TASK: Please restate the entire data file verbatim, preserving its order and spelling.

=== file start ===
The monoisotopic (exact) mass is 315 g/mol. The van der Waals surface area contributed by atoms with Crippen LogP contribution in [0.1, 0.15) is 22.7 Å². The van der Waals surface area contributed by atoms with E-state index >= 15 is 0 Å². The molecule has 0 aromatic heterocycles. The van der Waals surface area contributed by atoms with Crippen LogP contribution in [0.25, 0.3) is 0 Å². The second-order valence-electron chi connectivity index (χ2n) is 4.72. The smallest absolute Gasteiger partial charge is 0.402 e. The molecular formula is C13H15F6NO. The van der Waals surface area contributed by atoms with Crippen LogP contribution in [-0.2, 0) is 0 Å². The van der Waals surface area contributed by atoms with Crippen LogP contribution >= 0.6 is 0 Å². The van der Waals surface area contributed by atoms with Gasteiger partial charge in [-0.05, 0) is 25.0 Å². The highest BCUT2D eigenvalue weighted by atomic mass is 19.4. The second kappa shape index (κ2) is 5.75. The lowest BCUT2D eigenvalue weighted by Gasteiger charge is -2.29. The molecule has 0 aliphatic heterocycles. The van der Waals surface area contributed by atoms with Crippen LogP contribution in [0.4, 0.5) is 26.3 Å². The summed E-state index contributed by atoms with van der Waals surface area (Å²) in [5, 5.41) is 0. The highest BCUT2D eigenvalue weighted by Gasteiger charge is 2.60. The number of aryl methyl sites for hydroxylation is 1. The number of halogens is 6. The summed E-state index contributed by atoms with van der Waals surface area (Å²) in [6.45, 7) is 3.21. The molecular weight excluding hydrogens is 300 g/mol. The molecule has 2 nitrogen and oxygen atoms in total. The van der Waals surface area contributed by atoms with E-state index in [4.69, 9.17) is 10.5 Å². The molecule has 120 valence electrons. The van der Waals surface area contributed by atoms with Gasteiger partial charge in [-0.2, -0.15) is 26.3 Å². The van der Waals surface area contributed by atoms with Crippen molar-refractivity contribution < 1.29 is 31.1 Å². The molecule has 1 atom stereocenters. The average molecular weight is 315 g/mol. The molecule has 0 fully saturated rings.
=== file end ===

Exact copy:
The monoisotopic (exact) mass is 315 g/mol. The van der Waals surface area contributed by atoms with Crippen LogP contribution in [0.1, 0.15) is 22.7 Å². The van der Waals surface area contributed by atoms with E-state index >= 15 is 0 Å². The molecule has 0 aromatic heterocycles. The van der Waals surface area contributed by atoms with Crippen LogP contribution in [0.25, 0.3) is 0 Å². The second-order valence-electron chi connectivity index (χ2n) is 4.72. The smallest absolute Gasteiger partial charge is 0.402 e. The molecular formula is C13H15F6NO. The van der Waals surface area contributed by atoms with Crippen LogP contribution in [-0.2, 0) is 0 Å². The van der Waals surface area contributed by atoms with Crippen LogP contribution >= 0.6 is 0 Å². The van der Waals surface area contributed by atoms with Gasteiger partial charge in [-0.05, 0) is 25.0 Å². The highest BCUT2D eigenvalue weighted by atomic mass is 19.4. The second kappa shape index (κ2) is 5.75. The lowest BCUT2D eigenvalue weighted by Gasteiger charge is -2.29. The molecule has 0 aliphatic heterocycles. The van der Waals surface area contributed by atoms with Crippen LogP contribution in [0.4, 0.5) is 26.3 Å². The summed E-state index contributed by atoms with van der Waals surface area (Å²) in [5, 5.41) is 0. The highest BCUT2D eigenvalue weighted by Gasteiger charge is 2.60. The number of aryl methyl sites for hydroxylation is 1. The number of halogens is 6. The summed E-state index contributed by atoms with van der Waals surface area (Å²) in [6.45, 7) is 3.21. The molecular weight excluding hydrogens is 300 g/mol. The molecule has 2 nitrogen and oxygen atoms in total. The van der Waals surface area contributed by atoms with E-state index in [4.69, 9.17) is 10.5 Å². The molecule has 120 valence electrons. The van der Waals surface area contributed by atoms with Gasteiger partial charge in [-0.2, -0.15) is 26.3 Å². The van der Waals surface area contributed by atoms with Crippen molar-refractivity contribution < 1.29 is 31.1 Å². The molecule has 1 atom stereocenters. The average molecular weight is 315 g/mol. The molecule has 0 fully saturated rings.